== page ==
According to Brouillette, the meeting that convened between the United States and India reflected both countries' resolve to place energy development at the center of their relationship, as both nations seek to quickly emerge from the pandemic crisis to a position of strength.
Strategic Energy PartnershipThe U.S.–Indian partnership was born when President Donald Trump met with Indian Prime Minister Narendra Modi at a summit in June, 2017, where the leaders recognized the importance of energy to the progress of both nations. At the direction of the two leaders, India's Department of Energy and the Ministry of Petroleum and Natural Gas set up the SEP in 2018. This cooperation was also instrumental in forming the overarching U.S.–India Comprehensive Global Strategic Partnership in February.
Brouillette said that the United States and India are exploring opportunities for cooperation in oil and gas development and trade. Led by industry, the U.S.–India Gas Task Force is working on expanding India's gas sector, which will benefit exporters of American liquefied natural gas (LNG).
While India is working on expanding its gas pipeline infrastructure, it is also investigating the possible use of a "virtual" gas pipeline system "that will distribute natural gas via truck, rail, or ship to areas unserved by traditional gas pipeline infrastructure."
Shale oil and gas resources should also be developed, according to the SEP, while Brouillette and Pradhan also signed a memorandum of understanding on developing a strategic petroleum reserve for India—part of which could involve India using U.S. Strategic Petroleum Reserve storage capacity to buffer crude oil.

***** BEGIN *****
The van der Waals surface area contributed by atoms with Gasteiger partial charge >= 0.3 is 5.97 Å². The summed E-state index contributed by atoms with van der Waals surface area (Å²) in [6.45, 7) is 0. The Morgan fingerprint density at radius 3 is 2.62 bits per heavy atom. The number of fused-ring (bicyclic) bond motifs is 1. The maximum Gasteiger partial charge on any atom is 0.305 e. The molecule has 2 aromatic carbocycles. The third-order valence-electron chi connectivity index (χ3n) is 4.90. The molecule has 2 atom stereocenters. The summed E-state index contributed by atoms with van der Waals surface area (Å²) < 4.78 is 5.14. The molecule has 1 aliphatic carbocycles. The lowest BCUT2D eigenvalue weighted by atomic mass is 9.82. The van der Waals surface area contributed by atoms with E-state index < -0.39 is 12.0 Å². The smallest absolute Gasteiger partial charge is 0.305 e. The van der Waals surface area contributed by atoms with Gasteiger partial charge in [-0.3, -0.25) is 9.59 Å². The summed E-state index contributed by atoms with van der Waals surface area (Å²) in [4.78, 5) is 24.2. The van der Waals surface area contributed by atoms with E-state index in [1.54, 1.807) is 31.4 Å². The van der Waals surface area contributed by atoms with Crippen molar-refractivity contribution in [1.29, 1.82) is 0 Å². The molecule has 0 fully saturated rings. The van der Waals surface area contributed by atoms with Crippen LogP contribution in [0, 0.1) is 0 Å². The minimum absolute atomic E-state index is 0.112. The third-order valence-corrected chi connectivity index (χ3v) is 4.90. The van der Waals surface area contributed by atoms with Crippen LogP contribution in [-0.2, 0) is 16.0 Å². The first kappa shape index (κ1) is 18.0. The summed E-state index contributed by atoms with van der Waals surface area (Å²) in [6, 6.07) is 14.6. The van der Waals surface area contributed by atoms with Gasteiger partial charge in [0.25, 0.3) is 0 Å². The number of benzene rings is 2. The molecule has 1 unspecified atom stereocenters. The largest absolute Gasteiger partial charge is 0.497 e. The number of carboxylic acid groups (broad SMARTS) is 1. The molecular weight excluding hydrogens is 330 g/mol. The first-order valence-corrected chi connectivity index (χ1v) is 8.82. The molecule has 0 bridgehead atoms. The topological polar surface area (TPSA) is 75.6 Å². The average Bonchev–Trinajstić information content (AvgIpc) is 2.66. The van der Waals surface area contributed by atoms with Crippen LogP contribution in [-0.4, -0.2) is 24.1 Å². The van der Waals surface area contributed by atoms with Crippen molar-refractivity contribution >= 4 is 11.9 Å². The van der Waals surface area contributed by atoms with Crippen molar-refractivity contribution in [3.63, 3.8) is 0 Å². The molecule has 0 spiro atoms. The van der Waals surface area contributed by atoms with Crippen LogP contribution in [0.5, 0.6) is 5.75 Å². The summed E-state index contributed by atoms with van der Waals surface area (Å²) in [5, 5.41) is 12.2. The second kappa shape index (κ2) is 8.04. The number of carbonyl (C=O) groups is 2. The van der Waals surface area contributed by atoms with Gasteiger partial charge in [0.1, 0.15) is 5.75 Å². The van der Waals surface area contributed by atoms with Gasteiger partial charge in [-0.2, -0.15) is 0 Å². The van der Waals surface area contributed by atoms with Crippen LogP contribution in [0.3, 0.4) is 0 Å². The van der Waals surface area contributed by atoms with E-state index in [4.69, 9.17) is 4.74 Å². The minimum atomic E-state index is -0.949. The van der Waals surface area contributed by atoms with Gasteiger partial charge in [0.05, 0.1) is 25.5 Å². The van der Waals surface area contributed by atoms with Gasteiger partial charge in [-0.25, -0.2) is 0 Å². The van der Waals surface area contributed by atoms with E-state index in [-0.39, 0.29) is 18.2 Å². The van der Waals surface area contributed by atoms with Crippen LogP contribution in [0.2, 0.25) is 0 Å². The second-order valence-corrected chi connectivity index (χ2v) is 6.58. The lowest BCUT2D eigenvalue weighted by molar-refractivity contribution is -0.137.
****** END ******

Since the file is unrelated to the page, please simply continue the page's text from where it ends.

Meanwhile, India's power grid is in need of modernization, with the SEP focusing on secure and efficient power distribution systems. As India currently produces most of its energy from coal, the SEP will also facilitate making power generation at existing plants more flexible, more efficient, and cleaner. Improving the energy efficiency of buildings will also be a priority, while the SEP will assist in the deployment of affordable renewable energy.
India's Energy SituationAccording to the International Energy Agency (IEA), India's population of 1.36 billion and its rapid economic growth in recent years have fueled a corresponding increase in demand for energy. Trends such as urbanization and a growing manufacturing sector are driving demand for fuel and electricity, with up to three quarters of India's electrical power produced from coal. The IEA says that coal is also set to remain India's main source of energy.
US–India Energy TradeThe U.S. energy secretary said in a statement that he was excited about increasing energy trade between the two nations.
"U.S. crude oil exports to India jumped from 26,000 barrels per day in 2017 to an average of 256,000 barrels per day in 2019—a nearly tenfold increase," Brouillette said. "Through May of this year, India received 68 shipments of U.S. natural gas as LNG, totaling 234.7 billion cubic feet. And India is now the world’s single largest importer of U.S. coal."